Myocarditis in the Presence of Respiratory Syncytial Virus (RSV) Infection: A Case Study
Respiratory syncytial virus (RSV) causes acute respiratory infections in children and adults. RSV has many non-specific symptoms such as cough and dyspnea. RSV is associated with high mortality in children, the elderly, and immunocompromised individuals. Although rare, RSV has been reported to cause extrapulmonary complications such as arrhythmias and myocarditis. This case focuses on a patient infected with RSV who presents with acute sustained monomorphic ventricular tachycardia (SMVT).
An 83 year-old patient with a history of type 2 diabetes mellitus, hypertension, persistent atrial fibrillation, and asthma presented to the emergency department with concerns of cough, malaise, and a syncopal episode. Upon admission, the patient tested positive for RSV and was diagnosed with acute bronchitis exacerbated by history of asthma. The patient soon developed SMVT with heart rates as high as 235 beats per minute. After consultation with an electrophysiologist, the VT was attributed to myocarditis as a result of the RSV infection. Oral amiodarone was prescribed, and the patient was discharged two weeks later. In a follow-up visit, no SMVT was reported, and the dosage of amiodarone was decreased.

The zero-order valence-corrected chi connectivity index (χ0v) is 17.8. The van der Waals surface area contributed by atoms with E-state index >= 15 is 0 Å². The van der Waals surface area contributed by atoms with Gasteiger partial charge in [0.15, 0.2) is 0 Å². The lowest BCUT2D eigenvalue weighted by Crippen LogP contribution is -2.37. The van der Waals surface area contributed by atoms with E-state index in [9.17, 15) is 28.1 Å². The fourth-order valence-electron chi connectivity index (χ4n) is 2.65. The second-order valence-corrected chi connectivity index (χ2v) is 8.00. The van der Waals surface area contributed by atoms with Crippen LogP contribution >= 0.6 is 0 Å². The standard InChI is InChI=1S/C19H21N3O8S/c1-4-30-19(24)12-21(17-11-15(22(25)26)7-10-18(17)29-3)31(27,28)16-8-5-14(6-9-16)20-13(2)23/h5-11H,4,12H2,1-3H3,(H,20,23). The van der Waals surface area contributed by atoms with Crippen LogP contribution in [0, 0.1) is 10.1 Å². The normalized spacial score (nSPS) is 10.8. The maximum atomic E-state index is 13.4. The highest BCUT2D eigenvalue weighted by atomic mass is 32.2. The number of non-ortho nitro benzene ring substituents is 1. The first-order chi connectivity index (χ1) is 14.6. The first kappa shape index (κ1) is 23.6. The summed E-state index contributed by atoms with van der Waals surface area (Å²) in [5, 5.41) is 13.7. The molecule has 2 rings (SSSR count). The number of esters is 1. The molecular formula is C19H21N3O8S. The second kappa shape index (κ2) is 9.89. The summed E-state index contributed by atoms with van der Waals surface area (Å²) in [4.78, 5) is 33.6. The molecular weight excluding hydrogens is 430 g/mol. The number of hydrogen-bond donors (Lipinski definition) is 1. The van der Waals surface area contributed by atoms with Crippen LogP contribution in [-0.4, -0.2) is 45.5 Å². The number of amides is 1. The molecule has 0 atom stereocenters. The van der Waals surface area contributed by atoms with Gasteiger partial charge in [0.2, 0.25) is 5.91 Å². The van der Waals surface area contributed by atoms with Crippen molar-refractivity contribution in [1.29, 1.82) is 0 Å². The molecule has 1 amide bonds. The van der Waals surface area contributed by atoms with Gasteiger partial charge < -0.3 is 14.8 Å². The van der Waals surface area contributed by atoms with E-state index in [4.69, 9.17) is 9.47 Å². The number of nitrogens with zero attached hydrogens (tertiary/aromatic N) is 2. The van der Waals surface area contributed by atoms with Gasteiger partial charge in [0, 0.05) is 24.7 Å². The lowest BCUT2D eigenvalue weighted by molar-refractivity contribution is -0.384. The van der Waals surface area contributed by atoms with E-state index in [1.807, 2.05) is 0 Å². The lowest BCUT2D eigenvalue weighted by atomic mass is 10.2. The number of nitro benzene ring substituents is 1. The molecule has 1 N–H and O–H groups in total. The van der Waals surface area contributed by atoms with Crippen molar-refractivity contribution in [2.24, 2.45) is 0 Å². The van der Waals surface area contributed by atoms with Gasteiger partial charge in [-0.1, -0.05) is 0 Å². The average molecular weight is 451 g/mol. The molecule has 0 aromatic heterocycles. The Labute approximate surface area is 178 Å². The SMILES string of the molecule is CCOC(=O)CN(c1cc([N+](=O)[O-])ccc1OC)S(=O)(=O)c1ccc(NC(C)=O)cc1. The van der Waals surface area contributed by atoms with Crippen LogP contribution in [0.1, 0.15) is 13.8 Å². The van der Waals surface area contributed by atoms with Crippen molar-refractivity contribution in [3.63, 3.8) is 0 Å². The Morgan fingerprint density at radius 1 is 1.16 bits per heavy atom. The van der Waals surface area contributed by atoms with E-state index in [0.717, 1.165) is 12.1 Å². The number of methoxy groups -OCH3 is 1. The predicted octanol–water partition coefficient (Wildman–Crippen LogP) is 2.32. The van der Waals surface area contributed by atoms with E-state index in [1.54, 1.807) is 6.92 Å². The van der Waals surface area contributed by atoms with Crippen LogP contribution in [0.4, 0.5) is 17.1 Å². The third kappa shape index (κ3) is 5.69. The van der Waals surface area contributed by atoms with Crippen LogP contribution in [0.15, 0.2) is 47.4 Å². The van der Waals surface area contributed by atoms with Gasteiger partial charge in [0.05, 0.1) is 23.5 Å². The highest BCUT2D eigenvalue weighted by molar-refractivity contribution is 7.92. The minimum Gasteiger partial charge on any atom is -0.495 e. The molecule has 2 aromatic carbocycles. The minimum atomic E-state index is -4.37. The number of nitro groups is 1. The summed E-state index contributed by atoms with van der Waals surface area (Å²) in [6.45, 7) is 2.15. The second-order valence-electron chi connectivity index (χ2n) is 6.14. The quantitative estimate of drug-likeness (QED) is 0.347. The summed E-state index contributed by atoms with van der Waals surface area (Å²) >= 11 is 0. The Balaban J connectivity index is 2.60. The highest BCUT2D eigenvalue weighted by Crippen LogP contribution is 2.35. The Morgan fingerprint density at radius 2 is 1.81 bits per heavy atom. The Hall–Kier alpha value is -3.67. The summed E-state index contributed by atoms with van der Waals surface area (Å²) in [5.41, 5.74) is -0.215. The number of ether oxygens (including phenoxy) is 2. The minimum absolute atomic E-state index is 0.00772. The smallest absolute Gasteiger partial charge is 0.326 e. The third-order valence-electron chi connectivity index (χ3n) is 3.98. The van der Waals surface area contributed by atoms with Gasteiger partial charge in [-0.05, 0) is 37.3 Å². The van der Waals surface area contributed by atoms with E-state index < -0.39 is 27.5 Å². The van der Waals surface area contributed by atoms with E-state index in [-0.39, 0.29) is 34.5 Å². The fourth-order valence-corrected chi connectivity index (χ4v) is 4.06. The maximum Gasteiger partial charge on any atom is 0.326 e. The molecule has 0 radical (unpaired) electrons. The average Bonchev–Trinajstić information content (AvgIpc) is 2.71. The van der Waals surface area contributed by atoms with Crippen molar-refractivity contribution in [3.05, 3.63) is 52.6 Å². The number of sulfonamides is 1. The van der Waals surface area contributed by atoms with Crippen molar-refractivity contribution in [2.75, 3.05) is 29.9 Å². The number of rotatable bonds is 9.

With the onset of the SARS-CoV2 pandemic in early 2020, myocarditis associated with viral infection has been of interest in recent literature. Many cases of cardiovascular complications have been reported in patients infected with SARS-CoV2. Consequently, it is important to discuss cases of other respiratory viruses also presenting with arrhythmia and myocarditis. In the current case, a patient with RSV developed new onset VT. VT can be life-threatening and can cause further cardiovascular complications.
RSV can cause new onset cardiovascular complications, albeit rare. It is important for clinicians to be aware of such complications especially in cases in which patients have preexisting cardiovascular conditions. Patients infected with RSV should be closely monitored for new onset complications.
Copyright (c) 2021 Sean O’Brien, Samer Ajam, Amy Han, PhD
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